The rift in Osun APC stems from claims that Governor Oyetola has sidelined Mr Aregbesola’s loyalists.
The defection of Iyiola Omisore to the All Progressives Congress (APC) is giving vent to a latent rift between Osun State Governor, Gboyega Oyetola, and his predecessor, Rauf Aregbesola, who is now the Minister of Interior.
Mr Omisore, a former deputy governor of the state who also served one term as senator for Osun East, moved from the Social Democratic Party (SDP). This consummated a romance with the APC that started in 2018 when he helped the ruling party win a close election that brought in Governor Oyetola. Mr Omisore was the candidate of the SDP in that election.
While Mr Aregbesola has denied any rift with the governor who was his chief of staff until 2018, he has continued to speak in parables over Mr Omisore’s entrance into the APC. This has intensified the proxy war the minister and the governor had been fighting especially on social media.
The rift arose from claims by Mr Aregbesola’s loyalists that Mr Oyetola had excluded them from his government and had instead accommodated Mr Omisore and his supporters.
The September 22, 2018 governorship election was a close race in which Ademola Adeleke of the Peoples Democratic Party (PDP) led with 254,698 votes ahead of Mr Oyetola who polled 254,345 votes.
Although Mr Omisore came a distant third with 128,049 votes, he immediately became the beautiful bride to be courted by his two leading rivals after the Independent National Electoral Commission (INEC) declared the election inconclusive on the ground that the 353 votes margin between Messrs Adeleke and Oyetola was lower than the number of cancelled votes (3,498) in seven polling units.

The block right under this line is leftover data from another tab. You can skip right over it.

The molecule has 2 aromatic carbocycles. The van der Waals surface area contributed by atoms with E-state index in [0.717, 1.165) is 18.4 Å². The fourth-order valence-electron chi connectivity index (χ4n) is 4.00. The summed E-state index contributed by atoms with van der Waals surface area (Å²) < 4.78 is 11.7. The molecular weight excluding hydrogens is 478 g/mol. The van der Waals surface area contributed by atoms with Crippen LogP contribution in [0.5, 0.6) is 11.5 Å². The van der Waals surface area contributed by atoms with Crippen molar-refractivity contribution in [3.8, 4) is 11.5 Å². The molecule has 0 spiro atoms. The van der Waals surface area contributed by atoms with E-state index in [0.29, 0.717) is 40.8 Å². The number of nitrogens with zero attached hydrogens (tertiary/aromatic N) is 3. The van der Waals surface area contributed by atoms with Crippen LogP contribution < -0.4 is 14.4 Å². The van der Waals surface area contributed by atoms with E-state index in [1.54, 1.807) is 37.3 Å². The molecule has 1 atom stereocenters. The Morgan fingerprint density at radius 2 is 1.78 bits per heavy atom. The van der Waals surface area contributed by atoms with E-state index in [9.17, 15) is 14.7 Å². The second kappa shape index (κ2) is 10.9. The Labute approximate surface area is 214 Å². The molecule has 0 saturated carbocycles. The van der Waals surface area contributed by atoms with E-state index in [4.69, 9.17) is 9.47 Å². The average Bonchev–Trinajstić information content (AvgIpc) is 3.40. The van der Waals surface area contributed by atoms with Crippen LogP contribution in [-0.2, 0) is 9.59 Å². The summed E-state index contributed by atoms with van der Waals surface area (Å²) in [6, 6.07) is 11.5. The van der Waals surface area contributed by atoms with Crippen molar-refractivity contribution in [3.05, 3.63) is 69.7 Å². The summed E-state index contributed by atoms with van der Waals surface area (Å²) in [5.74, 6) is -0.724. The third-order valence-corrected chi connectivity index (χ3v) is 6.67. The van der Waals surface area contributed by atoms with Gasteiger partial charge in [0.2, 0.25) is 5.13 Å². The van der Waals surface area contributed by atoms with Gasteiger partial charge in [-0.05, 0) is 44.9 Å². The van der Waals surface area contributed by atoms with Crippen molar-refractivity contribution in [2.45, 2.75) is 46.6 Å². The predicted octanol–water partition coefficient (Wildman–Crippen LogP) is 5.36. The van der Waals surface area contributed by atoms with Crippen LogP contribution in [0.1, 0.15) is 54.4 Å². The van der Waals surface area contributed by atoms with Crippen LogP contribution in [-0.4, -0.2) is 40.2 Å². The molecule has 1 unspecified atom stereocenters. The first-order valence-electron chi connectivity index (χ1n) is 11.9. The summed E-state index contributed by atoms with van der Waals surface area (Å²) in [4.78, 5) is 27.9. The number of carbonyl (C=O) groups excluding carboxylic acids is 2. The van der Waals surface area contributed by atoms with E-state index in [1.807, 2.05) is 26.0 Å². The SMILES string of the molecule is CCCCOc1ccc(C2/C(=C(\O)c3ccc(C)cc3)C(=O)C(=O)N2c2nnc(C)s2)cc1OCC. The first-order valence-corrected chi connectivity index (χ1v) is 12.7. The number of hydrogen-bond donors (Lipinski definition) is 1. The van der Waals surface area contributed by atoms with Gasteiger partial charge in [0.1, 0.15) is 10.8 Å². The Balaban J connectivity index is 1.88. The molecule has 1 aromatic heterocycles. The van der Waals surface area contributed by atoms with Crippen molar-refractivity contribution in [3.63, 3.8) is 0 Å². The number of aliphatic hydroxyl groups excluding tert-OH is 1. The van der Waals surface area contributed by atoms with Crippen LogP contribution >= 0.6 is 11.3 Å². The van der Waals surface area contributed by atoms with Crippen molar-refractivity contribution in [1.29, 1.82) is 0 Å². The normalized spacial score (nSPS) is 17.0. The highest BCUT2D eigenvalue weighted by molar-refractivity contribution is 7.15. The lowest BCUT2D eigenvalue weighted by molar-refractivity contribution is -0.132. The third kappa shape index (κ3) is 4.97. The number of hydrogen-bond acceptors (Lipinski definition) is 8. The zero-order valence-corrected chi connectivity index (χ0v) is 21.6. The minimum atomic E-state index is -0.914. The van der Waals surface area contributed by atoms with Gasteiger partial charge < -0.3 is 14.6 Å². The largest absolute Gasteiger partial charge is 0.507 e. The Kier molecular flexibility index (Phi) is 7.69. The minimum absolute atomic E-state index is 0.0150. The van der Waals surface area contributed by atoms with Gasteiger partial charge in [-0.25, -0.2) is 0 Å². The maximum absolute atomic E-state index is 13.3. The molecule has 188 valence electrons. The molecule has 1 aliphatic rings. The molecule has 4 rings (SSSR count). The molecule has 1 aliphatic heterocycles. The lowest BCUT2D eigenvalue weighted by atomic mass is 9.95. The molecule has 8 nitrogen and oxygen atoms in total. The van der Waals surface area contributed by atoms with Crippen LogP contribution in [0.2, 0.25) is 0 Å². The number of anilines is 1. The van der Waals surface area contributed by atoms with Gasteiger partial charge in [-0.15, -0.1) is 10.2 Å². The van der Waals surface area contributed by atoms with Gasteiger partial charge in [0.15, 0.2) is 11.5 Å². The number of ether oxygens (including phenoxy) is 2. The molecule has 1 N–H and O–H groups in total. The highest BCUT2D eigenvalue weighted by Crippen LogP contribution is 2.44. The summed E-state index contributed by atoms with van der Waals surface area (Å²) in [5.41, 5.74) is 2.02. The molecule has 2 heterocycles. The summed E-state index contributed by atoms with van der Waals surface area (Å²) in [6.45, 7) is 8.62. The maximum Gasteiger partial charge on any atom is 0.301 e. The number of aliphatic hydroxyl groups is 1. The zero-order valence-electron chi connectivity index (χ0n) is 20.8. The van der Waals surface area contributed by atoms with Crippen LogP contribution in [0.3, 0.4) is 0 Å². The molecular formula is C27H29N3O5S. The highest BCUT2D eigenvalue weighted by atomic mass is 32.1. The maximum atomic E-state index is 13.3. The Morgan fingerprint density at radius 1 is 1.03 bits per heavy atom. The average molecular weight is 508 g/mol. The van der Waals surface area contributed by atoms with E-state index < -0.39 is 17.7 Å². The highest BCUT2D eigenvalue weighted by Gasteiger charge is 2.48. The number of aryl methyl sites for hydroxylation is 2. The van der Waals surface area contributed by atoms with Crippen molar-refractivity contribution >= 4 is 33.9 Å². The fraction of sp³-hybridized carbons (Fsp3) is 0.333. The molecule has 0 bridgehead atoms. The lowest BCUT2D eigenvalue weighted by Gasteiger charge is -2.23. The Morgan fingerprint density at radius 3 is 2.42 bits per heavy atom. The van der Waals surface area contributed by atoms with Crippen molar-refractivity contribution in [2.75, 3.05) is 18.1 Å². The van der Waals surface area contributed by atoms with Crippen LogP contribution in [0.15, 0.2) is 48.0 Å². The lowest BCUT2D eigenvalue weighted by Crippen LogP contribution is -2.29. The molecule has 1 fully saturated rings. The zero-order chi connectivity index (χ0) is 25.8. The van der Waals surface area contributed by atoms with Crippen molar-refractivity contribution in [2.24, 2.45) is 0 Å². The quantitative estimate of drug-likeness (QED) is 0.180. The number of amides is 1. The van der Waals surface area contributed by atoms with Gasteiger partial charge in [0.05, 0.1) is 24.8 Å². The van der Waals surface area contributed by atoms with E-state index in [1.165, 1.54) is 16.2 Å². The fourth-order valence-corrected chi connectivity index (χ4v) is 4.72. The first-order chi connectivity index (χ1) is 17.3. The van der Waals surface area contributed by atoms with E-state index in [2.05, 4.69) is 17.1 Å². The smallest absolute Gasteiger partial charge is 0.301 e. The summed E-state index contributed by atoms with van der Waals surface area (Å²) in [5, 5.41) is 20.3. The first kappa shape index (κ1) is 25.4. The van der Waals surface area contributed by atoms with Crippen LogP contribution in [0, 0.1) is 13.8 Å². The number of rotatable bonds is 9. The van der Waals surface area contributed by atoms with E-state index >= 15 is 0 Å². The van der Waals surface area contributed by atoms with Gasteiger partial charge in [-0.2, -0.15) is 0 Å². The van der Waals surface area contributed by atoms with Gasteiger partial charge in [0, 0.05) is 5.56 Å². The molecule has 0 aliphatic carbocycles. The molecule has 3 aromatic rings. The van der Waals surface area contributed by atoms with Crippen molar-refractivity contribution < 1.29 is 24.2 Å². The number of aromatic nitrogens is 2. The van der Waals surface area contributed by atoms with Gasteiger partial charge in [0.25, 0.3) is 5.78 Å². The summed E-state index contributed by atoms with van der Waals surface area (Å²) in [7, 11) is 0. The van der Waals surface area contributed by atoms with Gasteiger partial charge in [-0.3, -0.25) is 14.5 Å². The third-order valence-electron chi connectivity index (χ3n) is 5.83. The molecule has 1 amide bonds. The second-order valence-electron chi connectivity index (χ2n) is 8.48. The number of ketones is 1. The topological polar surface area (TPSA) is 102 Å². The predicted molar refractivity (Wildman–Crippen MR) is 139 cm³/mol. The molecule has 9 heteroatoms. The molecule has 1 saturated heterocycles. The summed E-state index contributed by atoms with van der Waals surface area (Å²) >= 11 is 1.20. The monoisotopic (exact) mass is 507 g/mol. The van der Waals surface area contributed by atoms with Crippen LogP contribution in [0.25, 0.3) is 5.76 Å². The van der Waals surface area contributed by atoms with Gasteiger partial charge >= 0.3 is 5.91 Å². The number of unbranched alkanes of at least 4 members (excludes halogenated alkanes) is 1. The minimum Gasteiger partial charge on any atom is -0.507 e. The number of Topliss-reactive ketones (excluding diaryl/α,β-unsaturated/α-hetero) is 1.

“Unfortunately as the returning officer, it’s not possible to declare anybody as the clear winner of the election on the first ballot,” Adeola Fuwape, the Vice-Chancellor of the Federal University of Technology, Akure who was the returning officer for the election, said then.
INEC eventually scheduled a re-run poll, in the seven polling units where votes had been cancelled, for September 27, 2018.
This led to a tussle between the PDP and APC for the support of Mr Omisore and his SDP. Interestingly, Mr Omisore had previous relationships with the two parties.
He had started the Fourth Republic in the Alliance for Democracy (AD) which after many transformations became the Action Congress of Nigeria (ACN) and one of the legacy parties that merged in 2014 to form the APC.
Mr Omisore was elected as deputy to Governor Bisi Akande in 1999 under the AD. But he soon fell out with his principal and their mentor, Bola Ige, who at the time was the Attorney-General of the Federation and Minister of Justice under President Olusegun Obasanjo. Mr Omisore was then impeached and removed as deputy governor.
Mr Omisore defected to the PDP and despite being arrested as a suspect in the December 23, 2001 assassination of Mr Ige, his new party nominated him as its senatorial candidate for the Osun East district in the 2003 general elections.